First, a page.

Peter Henlein – The First Watches
After centuries and millennia’s of using analogue watch designs that used movement of the celestial bodies and flow of water to calculate passage of time, modern human civilization finally achieved mechanical and industrial environment in which precise clock could be made. This invention was fueled by the previous works of many inventors all across the world, some that have been forgotten by history and some that are still known today for their inspiring work (like Su Sung’s masterful water clock from 1092).
Even though pages of history have forgotten about many watchmakers and innovators before him, modern scientific community has accepted that Peter Henlein, clockmaker from the Nuremberg, Germany, is the father of the modern clock and the originator of the entire clock making industry that we know today.
Peter Henlein was born in 1485, and very little is known about his early life. It is most probable that he became apprentice as a repair man and locksmith. His appearance in history books start on September 7, 1504 after he was involved in a brawl in which his friend and fellow locksmith George Glaser was killed. Peter immediately went to the local Franciscan monastery where he found safety. Four years later he returned to the Nuremberg where he became one of the most famous locksmiths, who was especially praised for his ability to create small spring-powered brass clock which were then very rare and expensive. With such popularity, it was not strange that local and distant nobility contacted him on regular basis, demanding ever more beautiful and smaller clock designs. As far historical records are concerned, Peter’s first clock was made in 1510, and by 1541 he was well known for his craft and has been tasked on building not only small clocks but also big tower clock for Lichtenau castle.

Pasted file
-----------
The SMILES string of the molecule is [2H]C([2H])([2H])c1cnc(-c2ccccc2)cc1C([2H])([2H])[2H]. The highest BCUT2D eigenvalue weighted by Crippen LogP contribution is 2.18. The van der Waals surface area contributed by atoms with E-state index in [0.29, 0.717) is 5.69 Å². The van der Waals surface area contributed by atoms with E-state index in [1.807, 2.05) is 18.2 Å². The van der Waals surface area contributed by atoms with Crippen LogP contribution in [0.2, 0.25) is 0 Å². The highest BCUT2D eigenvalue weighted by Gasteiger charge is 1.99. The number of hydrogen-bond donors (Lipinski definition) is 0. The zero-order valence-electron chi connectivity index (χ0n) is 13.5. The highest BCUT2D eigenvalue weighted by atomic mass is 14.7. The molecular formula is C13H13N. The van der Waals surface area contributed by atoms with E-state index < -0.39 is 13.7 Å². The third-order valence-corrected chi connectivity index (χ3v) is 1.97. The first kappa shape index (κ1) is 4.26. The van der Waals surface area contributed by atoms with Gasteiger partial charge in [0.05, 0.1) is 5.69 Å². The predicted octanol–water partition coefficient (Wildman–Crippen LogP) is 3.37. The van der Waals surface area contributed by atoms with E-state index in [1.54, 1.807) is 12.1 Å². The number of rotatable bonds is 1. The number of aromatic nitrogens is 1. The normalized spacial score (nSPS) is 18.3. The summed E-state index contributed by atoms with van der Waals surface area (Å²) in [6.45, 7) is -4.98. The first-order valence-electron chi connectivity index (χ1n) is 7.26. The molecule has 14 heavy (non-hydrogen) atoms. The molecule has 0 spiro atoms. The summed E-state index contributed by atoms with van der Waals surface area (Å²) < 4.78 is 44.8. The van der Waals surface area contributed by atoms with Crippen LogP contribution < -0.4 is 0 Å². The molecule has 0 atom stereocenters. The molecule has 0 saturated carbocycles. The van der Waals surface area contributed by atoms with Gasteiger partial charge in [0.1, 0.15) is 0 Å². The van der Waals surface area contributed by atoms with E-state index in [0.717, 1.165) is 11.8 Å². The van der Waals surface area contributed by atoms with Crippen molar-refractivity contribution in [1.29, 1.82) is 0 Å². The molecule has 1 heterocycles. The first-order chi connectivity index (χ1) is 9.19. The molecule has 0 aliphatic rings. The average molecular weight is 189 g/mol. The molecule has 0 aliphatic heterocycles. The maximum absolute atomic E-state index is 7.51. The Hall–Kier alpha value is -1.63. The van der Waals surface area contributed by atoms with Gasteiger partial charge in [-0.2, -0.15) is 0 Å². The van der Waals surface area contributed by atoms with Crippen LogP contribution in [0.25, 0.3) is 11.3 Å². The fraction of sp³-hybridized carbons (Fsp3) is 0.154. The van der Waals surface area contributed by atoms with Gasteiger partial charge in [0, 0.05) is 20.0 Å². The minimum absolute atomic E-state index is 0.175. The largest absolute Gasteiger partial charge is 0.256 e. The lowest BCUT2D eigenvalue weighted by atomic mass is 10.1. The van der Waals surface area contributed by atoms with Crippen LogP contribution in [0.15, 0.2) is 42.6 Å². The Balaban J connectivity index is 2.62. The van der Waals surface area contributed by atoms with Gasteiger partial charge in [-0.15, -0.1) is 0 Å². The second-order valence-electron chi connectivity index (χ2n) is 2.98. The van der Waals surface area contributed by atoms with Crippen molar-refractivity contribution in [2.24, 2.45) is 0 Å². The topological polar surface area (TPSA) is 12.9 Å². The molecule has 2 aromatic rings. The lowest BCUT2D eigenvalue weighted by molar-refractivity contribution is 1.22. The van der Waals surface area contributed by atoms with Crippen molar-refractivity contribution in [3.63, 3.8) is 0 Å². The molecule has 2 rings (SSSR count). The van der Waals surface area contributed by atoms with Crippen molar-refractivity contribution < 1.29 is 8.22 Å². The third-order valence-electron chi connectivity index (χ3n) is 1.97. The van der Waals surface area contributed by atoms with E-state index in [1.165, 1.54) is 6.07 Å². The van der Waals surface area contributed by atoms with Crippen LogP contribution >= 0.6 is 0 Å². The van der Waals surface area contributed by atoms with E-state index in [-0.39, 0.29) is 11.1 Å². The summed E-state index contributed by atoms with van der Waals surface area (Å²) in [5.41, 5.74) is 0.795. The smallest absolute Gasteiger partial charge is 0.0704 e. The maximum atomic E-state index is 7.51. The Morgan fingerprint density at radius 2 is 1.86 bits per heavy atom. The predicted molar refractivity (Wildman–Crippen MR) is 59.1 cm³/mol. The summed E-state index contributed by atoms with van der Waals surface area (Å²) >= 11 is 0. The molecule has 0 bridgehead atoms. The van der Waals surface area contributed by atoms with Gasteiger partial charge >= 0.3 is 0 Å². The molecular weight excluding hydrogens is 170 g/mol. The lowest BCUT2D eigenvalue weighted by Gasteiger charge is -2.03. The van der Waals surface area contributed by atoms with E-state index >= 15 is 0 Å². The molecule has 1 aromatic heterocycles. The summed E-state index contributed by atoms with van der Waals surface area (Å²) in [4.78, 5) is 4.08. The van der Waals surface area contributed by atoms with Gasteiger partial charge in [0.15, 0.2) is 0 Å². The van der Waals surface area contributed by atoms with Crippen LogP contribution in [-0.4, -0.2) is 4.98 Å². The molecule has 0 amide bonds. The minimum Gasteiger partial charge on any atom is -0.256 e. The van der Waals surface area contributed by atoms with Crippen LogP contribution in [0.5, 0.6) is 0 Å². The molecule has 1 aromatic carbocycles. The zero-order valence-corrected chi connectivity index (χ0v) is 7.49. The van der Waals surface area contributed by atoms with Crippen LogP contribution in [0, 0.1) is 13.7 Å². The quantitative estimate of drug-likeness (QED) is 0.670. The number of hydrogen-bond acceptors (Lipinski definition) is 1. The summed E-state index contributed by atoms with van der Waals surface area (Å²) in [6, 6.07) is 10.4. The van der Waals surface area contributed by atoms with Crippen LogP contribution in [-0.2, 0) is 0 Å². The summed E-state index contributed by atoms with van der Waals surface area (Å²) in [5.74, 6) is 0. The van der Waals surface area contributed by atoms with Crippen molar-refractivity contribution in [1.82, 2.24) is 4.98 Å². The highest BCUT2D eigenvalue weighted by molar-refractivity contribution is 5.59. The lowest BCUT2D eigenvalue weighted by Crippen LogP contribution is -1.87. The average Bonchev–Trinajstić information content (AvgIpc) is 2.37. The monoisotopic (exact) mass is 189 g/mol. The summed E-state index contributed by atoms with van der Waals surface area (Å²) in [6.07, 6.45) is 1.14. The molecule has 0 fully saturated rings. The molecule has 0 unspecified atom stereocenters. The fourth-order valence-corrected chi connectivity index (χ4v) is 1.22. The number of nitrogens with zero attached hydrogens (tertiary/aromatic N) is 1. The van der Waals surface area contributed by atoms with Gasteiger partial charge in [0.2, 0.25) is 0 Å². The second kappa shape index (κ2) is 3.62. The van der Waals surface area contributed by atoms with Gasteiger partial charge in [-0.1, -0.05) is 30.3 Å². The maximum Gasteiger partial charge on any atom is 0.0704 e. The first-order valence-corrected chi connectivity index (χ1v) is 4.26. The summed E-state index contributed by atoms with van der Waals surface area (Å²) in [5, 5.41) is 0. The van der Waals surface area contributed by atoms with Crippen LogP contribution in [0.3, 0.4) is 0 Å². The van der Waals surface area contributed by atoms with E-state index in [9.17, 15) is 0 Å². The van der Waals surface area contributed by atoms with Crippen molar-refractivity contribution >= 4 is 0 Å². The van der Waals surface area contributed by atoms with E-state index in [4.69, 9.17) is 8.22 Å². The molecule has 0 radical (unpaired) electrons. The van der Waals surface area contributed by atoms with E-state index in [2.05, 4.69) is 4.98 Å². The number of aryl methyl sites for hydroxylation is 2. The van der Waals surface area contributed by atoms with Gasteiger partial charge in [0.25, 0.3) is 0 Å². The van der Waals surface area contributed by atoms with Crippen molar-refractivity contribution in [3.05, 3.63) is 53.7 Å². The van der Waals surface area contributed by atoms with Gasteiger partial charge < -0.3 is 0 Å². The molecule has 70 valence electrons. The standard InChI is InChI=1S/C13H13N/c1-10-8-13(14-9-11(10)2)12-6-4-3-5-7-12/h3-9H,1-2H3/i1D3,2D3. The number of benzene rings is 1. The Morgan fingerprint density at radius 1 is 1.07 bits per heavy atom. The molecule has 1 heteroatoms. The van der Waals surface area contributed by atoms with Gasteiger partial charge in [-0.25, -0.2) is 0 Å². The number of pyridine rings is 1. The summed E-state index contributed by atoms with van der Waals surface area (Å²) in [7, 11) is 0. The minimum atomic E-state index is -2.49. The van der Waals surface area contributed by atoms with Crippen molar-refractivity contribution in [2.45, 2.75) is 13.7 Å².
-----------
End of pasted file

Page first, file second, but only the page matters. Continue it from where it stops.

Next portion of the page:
Even though his spring designs were not particular accurate (they could lose several hours during one day’s work) or even portable (with around 3 inches in size, they were more suited to be worn as a pendant than in pocket), clocks that were made by Peter Henlein soon became sensation in Europe scientific circles and later on by general European population.
Today, Peter Henlein is regarded as a father of modern clocks even though he was not the first locksmith that made small clock designs or was responsible for the discovery of key clock component –mainspring. He died in 1547 knowing that his invention will live forever.